- Project plans
- Project activities
- Legislation and standards
- Industry context
Last edited 17 Aug 2018
Lump sum contract - pros and cons
It is generally considered a beneficial contract agreement if the work is well defined when tenders are sought and significant changes to requirements are unlikely. This means that the contractor is able to accurately price the works they are being asked to carry out.
The advantages of a lump sum contract include:
- Lump sum contracts can be seen to reduce client risk as the price is fixed (although in reality it is still likely to vary, but not by as much as some other forms of contracting).
- It is widely accepted and understood as a method of contracting.
- The bidding analysis and selection process is relatively straight-forward.
- The greater degree of certainty on the part of the client can make it simpler and easier to secure a construction loan.
- Change orders are minimised.
- The management required by the client is reduced.
- There can under certain circumstances be a greater margin for profit for the contractor.
- Lump sum payments are made in regular, predictable instalments, providing the contractor with a reliable and stable cash flow and making financing simpler for the client.
- It can give greater risk to the contractor than some other contract forms, as there are fewer mechanisms available for them to vary their price.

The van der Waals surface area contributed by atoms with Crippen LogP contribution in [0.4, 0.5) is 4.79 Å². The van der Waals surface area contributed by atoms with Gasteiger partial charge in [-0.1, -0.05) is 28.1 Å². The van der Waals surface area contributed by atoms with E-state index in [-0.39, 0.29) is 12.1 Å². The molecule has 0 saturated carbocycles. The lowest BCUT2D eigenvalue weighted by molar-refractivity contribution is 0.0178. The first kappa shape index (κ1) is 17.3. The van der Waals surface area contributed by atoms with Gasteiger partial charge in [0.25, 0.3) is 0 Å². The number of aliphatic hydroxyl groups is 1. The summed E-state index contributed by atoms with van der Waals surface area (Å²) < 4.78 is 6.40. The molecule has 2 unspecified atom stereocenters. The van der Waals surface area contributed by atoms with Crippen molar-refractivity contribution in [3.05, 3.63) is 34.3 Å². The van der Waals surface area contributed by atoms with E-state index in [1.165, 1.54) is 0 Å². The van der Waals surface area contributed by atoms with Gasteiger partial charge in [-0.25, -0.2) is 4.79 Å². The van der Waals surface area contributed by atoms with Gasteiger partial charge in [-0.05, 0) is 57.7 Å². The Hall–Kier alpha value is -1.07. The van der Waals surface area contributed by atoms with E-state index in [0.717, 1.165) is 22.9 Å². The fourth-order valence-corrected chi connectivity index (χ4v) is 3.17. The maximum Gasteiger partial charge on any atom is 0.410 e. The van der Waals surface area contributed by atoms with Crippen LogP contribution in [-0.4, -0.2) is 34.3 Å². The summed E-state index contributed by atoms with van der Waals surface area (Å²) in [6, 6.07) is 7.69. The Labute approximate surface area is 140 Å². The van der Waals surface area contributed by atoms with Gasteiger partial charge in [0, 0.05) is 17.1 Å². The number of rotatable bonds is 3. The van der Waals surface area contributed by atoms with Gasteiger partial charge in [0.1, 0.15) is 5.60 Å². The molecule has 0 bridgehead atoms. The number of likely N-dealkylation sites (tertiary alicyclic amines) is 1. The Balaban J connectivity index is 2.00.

- As a result of the additional risks faced by the contractor, they may increase their tender price.
- Careful documentation and record keeping of change orders is required, which can be time-intensive.
- Preparing the tender may be more expensive for the contractor.
- As a result, there may be a slower tender process than for other contract forms.
- Progress may be slower as the design will generally need to be completed before the works begin.
- The employer may have to pay a higher price for any alteration or additions that are required that are beyond the scope of the contract.
- It can be seen as a more adversarial form of contracting than some more collaborative forms.
- Disputes can arise relating to change orders, scope and design changes, and so on.
 Find out more
 Related articles on Designing Buildings Wiki
Featured articles and news
The London Build Expo is hosting a Diversity in Construction panel and networking session on October 24.
Analysis can help develop a specification, but must not lead to inappropriate specifications being accepted.
Dos and don'ts for creating a smart home.
New ICE publication recommends pay-as-you-go tax to fund roads and other financing options.
BSRIA launches a White Paper on wearable technology and wellbeing in buildings.
Have the pressures of the market shredded the core values of professionalism?
Lead times are a measure of the amount of time that elapses between initiating and completing a construction process.
Government releases first tranche of funding for removal of unsafe high-rise cladding.
How to ensure UK transport infrastructure copes with severe winter weather.